The purpose of this study was to determine if the use of Edwin Gordon's patterns in Music Learning Theory, when used twice a week in one semester, can affect the tonal and rhythm scores of the Advanced Measures of Music Audiation (AMMA). This experiment was conducted in a large public school district in the Southwest United States. There were a total of 73 students (grades 8-12) participating within the experimental group ( n = 38) and the control group (n = 35). Participants in the experimental group were instructed using tonal patterns during a treatment week and rhythm patterns the next treatment week. The control group participated in melodic singing one week using Ottman's (2004) Music for Sight-Singing . Rhythmic exercises were taught the next week, using McHose and Tibbs (1957) syllables. Both experimental and control groups performed their respective exercises vocally with a maximum of five minutes of instruction per visit. The pre-test for all three dimensions of the AMMA (tonal, rhythm, and total) was used as a covariate to control for any pre-existing differences. The independent variables were: (a) gender (b) private lessons, and (c) group (experimental or control). The dependent variables were the converted percentile post-test scores for all three dimensions (tonal, rhythm, and total) of the AMMA. A mean score analysis indicated that students who participated in private lessons, regardless of group assignment, exhibited the highest pre- to post-test mean score differences. A Multivariate Analysis of Covariance (MANCOVA) revealed no significant main effects although a significant interaction existed between private lessons and group assignment in the post-test tonal dimension, F(1,72) = 4.61, p. < .04.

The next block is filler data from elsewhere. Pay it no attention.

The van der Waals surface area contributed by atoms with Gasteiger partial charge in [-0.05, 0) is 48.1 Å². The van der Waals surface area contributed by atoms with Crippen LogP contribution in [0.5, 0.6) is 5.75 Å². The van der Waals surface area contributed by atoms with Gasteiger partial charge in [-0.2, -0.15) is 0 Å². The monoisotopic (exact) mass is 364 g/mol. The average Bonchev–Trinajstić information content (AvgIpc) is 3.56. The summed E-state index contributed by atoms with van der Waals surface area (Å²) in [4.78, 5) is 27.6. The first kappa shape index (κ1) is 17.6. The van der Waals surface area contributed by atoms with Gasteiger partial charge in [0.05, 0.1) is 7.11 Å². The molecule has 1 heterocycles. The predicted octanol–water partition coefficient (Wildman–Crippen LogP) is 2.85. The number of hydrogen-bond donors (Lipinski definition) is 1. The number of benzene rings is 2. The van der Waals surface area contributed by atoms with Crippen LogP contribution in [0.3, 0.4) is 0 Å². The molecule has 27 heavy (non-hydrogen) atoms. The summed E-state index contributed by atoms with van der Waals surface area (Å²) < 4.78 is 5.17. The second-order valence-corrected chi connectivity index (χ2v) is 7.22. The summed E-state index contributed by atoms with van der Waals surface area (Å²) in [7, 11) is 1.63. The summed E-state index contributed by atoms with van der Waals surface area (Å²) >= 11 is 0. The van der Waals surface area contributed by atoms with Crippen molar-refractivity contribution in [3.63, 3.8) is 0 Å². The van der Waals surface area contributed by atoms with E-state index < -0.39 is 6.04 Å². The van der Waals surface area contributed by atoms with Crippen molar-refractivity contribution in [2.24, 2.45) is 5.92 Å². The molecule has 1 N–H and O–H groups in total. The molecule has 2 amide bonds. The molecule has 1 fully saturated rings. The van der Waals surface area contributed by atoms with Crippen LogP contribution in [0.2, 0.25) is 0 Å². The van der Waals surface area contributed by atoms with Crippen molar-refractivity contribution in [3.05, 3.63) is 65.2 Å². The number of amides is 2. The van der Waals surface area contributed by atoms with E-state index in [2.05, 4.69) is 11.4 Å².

|Advisor:||Ciorba, Charles R., Raiber, Michael A.|
|Commitee:||Barrett, Roland C., Rodgers, Joseph L., Wakefiled, William K.|
|School:||The University of Oklahoma|
|Department:||School of Music|
|School Location:||United States -- Oklahoma|
|Source:||DAI-A 72/07, Dissertation Abstracts International|
|Subjects:||Music education, Psychology|
|Keywords:||Advanced Measures of Music Audiation, Audiation scores, Music aptitude, Stabilized music aptitude|
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